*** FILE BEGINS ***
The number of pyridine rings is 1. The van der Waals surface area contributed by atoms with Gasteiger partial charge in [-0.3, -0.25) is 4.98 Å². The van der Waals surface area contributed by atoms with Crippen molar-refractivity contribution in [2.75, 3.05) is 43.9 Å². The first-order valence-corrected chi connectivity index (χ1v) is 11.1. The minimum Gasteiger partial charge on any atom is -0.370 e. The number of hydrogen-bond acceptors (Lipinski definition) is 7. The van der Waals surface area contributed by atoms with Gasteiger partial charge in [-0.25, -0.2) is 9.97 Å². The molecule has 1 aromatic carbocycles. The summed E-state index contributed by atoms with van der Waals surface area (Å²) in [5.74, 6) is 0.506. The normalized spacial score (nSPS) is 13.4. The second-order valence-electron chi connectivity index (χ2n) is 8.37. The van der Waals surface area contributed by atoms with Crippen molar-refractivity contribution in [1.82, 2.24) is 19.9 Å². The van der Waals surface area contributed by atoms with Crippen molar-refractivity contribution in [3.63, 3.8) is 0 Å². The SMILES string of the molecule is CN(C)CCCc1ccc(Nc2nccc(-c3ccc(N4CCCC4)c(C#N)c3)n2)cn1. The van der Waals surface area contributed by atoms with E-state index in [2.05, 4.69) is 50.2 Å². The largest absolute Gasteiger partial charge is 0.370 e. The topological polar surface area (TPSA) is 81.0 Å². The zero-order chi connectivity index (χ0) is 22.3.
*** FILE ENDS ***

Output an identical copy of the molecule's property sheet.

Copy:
The number of pyridine rings is 1. The van der Waals surface area contributed by atoms with Gasteiger partial charge in [-0.3, -0.25) is 4.98 Å². The van der Waals surface area contributed by atoms with Crippen molar-refractivity contribution in [2.75, 3.05) is 43.9 Å². The first-order valence-corrected chi connectivity index (χ1v) is 11.1. The minimum Gasteiger partial charge on any atom is -0.370 e. The number of hydrogen-bond acceptors (Lipinski definition) is 7. The van der Waals surface area contributed by atoms with Gasteiger partial charge in [-0.25, -0.2) is 9.97 Å². The molecule has 1 aromatic carbocycles. The summed E-state index contributed by atoms with van der Waals surface area (Å²) in [5.74, 6) is 0.506. The normalized spacial score (nSPS) is 13.4. The second-order valence-electron chi connectivity index (χ2n) is 8.37. The van der Waals surface area contributed by atoms with Crippen molar-refractivity contribution in [1.82, 2.24) is 19.9 Å². The van der Waals surface area contributed by atoms with Crippen molar-refractivity contribution in [3.63, 3.8) is 0 Å². The SMILES string of the molecule is CN(C)CCCc1ccc(Nc2nccc(-c3ccc(N4CCCC4)c(C#N)c3)n2)cn1. The van der Waals surface area contributed by atoms with E-state index in [2.05, 4.69) is 50.2 Å². The largest absolute Gasteiger partial charge is 0.370 e. The topological polar surface area (TPSA) is 81.0 Å². The zero-order chi connectivity index (χ0) is 22.3.